"Most of my friends and some of my cousins went to Pennsauken, so it wasn't an easy decision to come here," adds Fisher, who played sparingly as a freshman but led the Cahillites in scoring the past three seasons. "I might have become the same player I am playing in the public school league, but I don't think so. They have a lot of jump shooters over there. It's more wide open. Here, I developed a different style."
The style — that of a gritty, low-post-banging, inside finisher now complemented by a fast-developing perimeter game — is well-suited to a 235-pound guy who also played outside linebacker and wide receiver on Roman Catholic's football squad. And Fisher was good enough to receive 13 football scholarship offers, including one from Big Ten heavyweight Minnesota, where football and basketball teammate Sloan-El will play quarterback in college.
Ultimately, though, Fisher decided his future will be on the hardwood rather than the gridiron, committing to play Division I college basketball at Niagara University (N.Y.). And it's a future that appears bright despite earning the dreaded "undersized" label.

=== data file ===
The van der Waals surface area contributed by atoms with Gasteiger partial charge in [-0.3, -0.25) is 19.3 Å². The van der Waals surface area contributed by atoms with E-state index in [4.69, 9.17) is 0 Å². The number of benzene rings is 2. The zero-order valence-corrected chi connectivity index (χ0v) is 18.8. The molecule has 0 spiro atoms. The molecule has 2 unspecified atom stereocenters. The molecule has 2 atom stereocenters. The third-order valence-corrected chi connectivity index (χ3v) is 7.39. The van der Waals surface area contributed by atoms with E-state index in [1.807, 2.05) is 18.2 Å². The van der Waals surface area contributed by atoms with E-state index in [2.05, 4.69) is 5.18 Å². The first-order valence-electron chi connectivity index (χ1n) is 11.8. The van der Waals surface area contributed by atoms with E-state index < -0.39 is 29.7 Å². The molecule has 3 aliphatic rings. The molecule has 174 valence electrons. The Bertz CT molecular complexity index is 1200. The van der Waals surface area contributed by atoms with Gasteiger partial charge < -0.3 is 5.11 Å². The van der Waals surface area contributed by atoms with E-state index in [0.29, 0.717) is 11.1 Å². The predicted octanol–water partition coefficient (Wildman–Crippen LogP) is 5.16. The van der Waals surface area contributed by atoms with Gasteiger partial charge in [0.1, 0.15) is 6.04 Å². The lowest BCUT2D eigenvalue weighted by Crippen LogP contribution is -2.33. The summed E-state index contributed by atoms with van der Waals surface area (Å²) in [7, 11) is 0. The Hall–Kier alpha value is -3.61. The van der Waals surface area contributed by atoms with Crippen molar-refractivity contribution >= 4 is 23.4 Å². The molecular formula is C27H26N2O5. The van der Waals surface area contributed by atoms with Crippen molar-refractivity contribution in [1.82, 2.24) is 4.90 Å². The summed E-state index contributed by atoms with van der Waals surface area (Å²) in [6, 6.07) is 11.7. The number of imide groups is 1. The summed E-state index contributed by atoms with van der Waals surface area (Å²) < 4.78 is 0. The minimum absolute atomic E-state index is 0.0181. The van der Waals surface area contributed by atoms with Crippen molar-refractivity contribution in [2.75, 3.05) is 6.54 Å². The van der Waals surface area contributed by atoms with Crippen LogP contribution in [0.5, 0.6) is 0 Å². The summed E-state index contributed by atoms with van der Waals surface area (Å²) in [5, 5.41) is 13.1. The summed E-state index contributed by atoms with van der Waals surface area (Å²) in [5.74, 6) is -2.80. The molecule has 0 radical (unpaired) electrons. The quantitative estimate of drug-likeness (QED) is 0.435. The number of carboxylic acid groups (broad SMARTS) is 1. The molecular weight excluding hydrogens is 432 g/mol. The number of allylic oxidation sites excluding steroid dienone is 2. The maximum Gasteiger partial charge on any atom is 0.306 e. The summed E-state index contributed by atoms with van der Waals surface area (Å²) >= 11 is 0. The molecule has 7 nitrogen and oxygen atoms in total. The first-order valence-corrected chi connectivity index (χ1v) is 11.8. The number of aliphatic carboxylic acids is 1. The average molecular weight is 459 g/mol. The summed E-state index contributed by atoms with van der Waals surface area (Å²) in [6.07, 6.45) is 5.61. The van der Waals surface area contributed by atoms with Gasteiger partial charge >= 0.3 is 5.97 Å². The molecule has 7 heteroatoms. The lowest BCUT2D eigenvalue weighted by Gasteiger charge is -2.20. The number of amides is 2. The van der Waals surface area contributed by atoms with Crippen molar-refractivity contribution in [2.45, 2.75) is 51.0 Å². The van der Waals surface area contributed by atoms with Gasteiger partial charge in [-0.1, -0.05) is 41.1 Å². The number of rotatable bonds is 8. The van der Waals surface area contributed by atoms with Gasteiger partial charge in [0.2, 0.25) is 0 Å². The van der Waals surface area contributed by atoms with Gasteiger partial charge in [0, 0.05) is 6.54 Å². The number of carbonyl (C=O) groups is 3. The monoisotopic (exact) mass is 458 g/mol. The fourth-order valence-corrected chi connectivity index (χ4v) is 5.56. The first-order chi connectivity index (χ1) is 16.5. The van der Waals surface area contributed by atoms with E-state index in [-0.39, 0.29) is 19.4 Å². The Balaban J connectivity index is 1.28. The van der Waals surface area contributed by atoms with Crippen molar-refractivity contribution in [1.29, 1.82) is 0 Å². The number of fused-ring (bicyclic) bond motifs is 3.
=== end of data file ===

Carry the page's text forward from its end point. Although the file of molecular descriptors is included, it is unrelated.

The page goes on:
"Offensively, he reminds me of a mini (Charles) Barkley," says Roman Catholic 18th-year head basketball coach Dennis Seddon. "He's very quick off his feet underneath as a rebounder. Especially his second time up. He's usually up again before most guys come back down from their first jump. He's very tough underneath the basket. But we've allowed him to move out this year and play more of a three (small forward), and he's shown an ability to do that too."
So, what were big-time college programs like Stanford, St. Joseph's and Villanova thinking given their lukewarm pursuit of Fisher after showing initial interest? The obvious answer is the "3" that appears after "6" when listing his height.
You'd think doubters would have learned their lesson by now. Barkley, a power forward who by most accounts is barely 6-foot-5, was a perennial All-Star and one of the greatest players in NBA history despite being "undersized."